Okubo Tadataka (大久保忠教)

Tadataka OKUBO (1560 - April 2, 1639) was a busho (Japanese military commander) in the Sengoku period (period of warring states) and the early Edo period. He was a hatamoto (direct retainers of the bakufu) of the Edo bakufu (Japanese feudal government headed by a shogun). He was the eighth son of Tadakazu OKUBO who was the Tokugawa's retainer. He had older brothers; Tadayo OKUBO, Tadasuke OKUBO, Tadatame OKUBO and the like. His childhood name was Heisuke. He also announced his name as Tadao at one time. He was famous as his common name, Hikozaemon. His sons were Tadana OKUBO, Kanenori OKUBO, 大久保政雄 (hatamoto) and the like. His wife was a daughter of Nobunari BABA (馬場信成). He is also known as the author of "Mikawa Monogatari" (Tales from Mikawa).

Brief Personal History

Okubo was born in Kamiwada, Mikawa Province (current Okazaki City, Aichi Prefecture). At the age of 17, he participated in the battle for the suppression of Totomi Province together with his older brother, Tadayo. It is said that the kassen (battle) at Inui-jo Castle was his uijin (first battle). Okubo moved from place to place to fight under the direction of Tadayo, Tadasuke and the like; in the siege of Takatenjin-jo Castle, he defeated Motonobu OKABE.

In an offensive and defensive battle of Ueda-jo Castle in Shinano Province in 1585, he bravely fought together with his brothers under the condition that the entire army was at the mercy of Masayuki SANADA's command.

In 1590, his lord Ieyasu TOKUGAWA was transferred to Edo after the conquest and siege of Odawara. As his older brother Tadayo and his son, i.e. Tadataka's nephew Tadachika OKUBO was appointed to the lord of Odawara-jo Castle in Sagami Province, Tadataka was provided with the enfeoffment of 3000 koku. In 1600, he played an active role in headquarters of Ieyasu army as a yari bugyo (spear magistrate) in the Battle of Sekigahara.

In that period, the second older brother Tadasuke was the lord of Numazu-jo Castle in Suruga Province and had the territory of 20000 koku. However, as Tadasuke's legitimate child Tadakane OKUBO prematurely died, Tadasuke tried to adopt his younger brother Tadataka to let him inherit the family headship. Nevertheless, Tadataka firmly refused this offer, saying 'this is not a merit of me'; at the end, the family of Tadasuke was slapped with kaieki sanction (sudden dismissal and deprivation of position, privileges and properties) after his death.

Subsequently, Tadachika was brought down and also slapped with kaieki sanction, being implicated with the Incident of Nagayasu OKUBO (there are various theories). In accordance with that, Tadataka implicatedly slapped with kaieki sanction, too. However, he was called to Sunpu and received the territory of 1000 koku in Nukata, Mikawa Province, to return as a hatamoto, a direct retainer to Ieyasu. In 1614, he took part in the Siege of Osaka as yari bugyo. Even after Ieyasu died, he accompanied the going up to Kyoto of the second shogun, Hidetada TOKUGAWA. In the era of the third shogun Iemitsu TOKUGAWA, he became a hata bugyo (flag magistrate) to adhere to a life as a samurai up to his later years. In that time, he was additionally provided with 1000 koku.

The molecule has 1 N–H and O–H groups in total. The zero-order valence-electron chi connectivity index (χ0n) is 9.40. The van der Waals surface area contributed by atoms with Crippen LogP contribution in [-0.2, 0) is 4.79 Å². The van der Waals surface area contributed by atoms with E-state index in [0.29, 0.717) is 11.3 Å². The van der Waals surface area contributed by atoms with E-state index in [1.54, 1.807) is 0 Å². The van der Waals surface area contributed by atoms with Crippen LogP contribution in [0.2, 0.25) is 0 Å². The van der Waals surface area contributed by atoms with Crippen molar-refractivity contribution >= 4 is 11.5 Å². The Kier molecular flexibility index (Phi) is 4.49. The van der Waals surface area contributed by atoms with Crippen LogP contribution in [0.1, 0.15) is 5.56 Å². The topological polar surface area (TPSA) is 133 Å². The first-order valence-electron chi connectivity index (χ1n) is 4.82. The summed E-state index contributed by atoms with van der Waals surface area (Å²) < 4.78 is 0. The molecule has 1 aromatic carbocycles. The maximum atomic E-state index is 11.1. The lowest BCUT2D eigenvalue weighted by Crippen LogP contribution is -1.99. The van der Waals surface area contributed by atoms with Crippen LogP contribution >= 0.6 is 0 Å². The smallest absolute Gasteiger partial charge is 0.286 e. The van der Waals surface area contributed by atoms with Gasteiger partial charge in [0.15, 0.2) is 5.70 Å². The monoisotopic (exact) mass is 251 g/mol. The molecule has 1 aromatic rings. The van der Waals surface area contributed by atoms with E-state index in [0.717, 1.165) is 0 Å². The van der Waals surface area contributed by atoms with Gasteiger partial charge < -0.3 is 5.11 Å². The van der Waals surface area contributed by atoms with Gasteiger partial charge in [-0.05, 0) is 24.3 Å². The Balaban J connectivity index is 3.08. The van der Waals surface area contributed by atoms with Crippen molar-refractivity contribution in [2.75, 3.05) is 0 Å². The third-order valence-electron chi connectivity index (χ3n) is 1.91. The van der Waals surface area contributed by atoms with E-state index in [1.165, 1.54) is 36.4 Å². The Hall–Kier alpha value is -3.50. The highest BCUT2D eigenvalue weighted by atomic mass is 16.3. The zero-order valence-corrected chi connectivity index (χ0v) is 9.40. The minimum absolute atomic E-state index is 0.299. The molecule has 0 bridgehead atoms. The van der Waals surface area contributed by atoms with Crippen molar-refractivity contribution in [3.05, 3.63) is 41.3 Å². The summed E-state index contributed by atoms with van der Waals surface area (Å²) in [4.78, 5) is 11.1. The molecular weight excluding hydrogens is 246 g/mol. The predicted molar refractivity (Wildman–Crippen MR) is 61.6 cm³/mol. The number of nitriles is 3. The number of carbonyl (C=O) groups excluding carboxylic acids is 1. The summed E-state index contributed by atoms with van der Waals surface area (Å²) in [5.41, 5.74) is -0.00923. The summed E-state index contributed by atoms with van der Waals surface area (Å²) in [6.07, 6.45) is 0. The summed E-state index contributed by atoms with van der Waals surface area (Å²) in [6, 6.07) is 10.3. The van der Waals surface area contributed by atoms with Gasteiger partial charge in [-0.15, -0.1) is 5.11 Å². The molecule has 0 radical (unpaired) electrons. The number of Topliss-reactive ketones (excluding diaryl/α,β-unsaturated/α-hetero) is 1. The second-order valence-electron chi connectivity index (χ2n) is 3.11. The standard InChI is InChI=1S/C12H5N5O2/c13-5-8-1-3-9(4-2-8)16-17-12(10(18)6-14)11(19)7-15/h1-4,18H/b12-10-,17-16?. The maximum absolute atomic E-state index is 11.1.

Around 1635, he transferred his territory of about 300 koku to Kashima, Hitachi Province and concentrated on writing "Mikawa Monogatari'," spending the rest of his life there. He died at the age of 80 in 1639. On the eve of his death he was further provided with additional 5000 koku by Iemitsu.
However, it is said that he firmly refused saying 'thank you, but I don't have much time to live, so I don't need it.'

His homyo (a posthumous Buddhist name) was 了真院殿日清. His graveyard is Kaiunsan Guseiin Chofuku-ji Temple in Ryusenji-cho, Okazaki City, Aichi Prefecture. And Koryosan Honzen-ji Temple in Kaminobe-cho, Kamigyo Ward, Kyoto City, and Chikozan Ryugyo-ji Temple (erected by Tadataka; the common name is 'Okubo Temple') in Shirokane, Minato Ward, Tokyo.

Tadataka in Kodan storytelling or Koshaku narration

Though Tadataka was commonly famous as 'consultant of tenka (the world),' the anecdotes that he came to castle riding on 'o-darai' (large basin) under the prohibition from using koshi (litter) by hatamoto rank or below, or that he remonstrated with shogun Iemitsu whenever something happened, were the fiction in kodan storytelling or koshaku narration in the later period. His book, "Mikawa Monogatari" (Tales of Mikawa), was published in the peaceful time and it was supported by samurai who belong to Buko faction (samurai who are devoted militants) who had dissatisfaction with the regime during the era. Because of the success of his book, he was considered to be a hero of the time and this might have resulted in creating the existing fiction.

It is said that he himself always fostered many ronins (masterless samurai) and made great effort for their job hunting regardless of his own success. It seems to be actual that he was respected by various people as a man of chivalry.

Story of Hikozaemon OKUBO and Isshin-Tasuke' came to be known in kodan storytelling or koshaku narration after the dramatization for Kabuki (traditional performing art) play written by Mokuami KAWATAKE, a pupil of Nanboku TSURUYA.

It is possibly the dramatization in kodan storytelling that Hikozaemon's uijin (first battle) was the attack on Tsuta no Su fortress in the Battle of Nagashino.